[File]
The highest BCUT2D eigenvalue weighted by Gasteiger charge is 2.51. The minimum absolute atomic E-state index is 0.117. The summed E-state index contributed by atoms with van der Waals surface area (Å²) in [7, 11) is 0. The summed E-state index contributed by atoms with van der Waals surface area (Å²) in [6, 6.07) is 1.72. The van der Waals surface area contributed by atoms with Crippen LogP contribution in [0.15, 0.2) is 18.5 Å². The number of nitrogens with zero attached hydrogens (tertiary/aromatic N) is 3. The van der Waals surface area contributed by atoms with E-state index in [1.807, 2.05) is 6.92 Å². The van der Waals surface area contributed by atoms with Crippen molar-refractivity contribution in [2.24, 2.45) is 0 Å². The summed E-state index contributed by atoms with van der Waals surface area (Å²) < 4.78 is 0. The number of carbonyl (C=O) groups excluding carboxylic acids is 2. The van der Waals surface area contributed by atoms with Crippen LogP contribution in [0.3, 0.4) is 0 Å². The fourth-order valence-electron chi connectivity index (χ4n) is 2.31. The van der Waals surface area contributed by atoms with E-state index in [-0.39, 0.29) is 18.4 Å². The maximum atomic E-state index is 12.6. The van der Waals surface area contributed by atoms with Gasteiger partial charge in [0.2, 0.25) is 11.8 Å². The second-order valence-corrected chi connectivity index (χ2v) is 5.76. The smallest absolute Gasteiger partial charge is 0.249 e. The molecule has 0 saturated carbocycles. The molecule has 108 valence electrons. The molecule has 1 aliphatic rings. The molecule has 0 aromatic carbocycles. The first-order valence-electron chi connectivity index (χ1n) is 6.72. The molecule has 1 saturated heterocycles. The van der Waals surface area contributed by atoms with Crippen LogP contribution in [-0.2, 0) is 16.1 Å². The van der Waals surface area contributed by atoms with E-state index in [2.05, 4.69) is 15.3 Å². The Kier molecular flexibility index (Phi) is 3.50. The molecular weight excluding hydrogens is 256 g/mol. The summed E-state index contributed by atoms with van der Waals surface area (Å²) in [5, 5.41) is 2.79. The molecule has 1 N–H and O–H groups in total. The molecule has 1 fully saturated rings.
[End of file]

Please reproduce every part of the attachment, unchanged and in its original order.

The highest BCUT2D eigenvalue weighted by Gasteiger charge is 2.51. The minimum absolute atomic E-state index is 0.117. The summed E-state index contributed by atoms with van der Waals surface area (Å²) in [7, 11) is 0. The summed E-state index contributed by atoms with van der Waals surface area (Å²) in [6, 6.07) is 1.72. The van der Waals surface area contributed by atoms with Crippen LogP contribution in [0.15, 0.2) is 18.5 Å². The number of nitrogens with zero attached hydrogens (tertiary/aromatic N) is 3. The van der Waals surface area contributed by atoms with E-state index in [1.807, 2.05) is 6.92 Å². The van der Waals surface area contributed by atoms with Crippen molar-refractivity contribution in [2.24, 2.45) is 0 Å². The summed E-state index contributed by atoms with van der Waals surface area (Å²) < 4.78 is 0. The number of carbonyl (C=O) groups excluding carboxylic acids is 2. The van der Waals surface area contributed by atoms with Crippen LogP contribution in [0.3, 0.4) is 0 Å². The fourth-order valence-electron chi connectivity index (χ4n) is 2.31. The van der Waals surface area contributed by atoms with E-state index in [-0.39, 0.29) is 18.4 Å². The maximum atomic E-state index is 12.6. The van der Waals surface area contributed by atoms with Gasteiger partial charge in [0.2, 0.25) is 11.8 Å². The second-order valence-corrected chi connectivity index (χ2v) is 5.76. The smallest absolute Gasteiger partial charge is 0.249 e. The molecule has 0 saturated carbocycles. The molecule has 108 valence electrons. The molecule has 1 aliphatic rings. The molecule has 0 aromatic carbocycles. The first-order valence-electron chi connectivity index (χ1n) is 6.72. The molecule has 1 saturated heterocycles. The van der Waals surface area contributed by atoms with Crippen LogP contribution in [-0.2, 0) is 16.1 Å². The van der Waals surface area contributed by atoms with E-state index in [2.05, 4.69) is 15.3 Å². The Kier molecular flexibility index (Phi) is 3.50. The molecular weight excluding hydrogens is 256 g/mol. The summed E-state index contributed by atoms with van der Waals surface area (Å²) in [5, 5.41) is 2.79. The molecule has 1 N–H and O–H groups in total. The molecule has 1 fully saturated rings.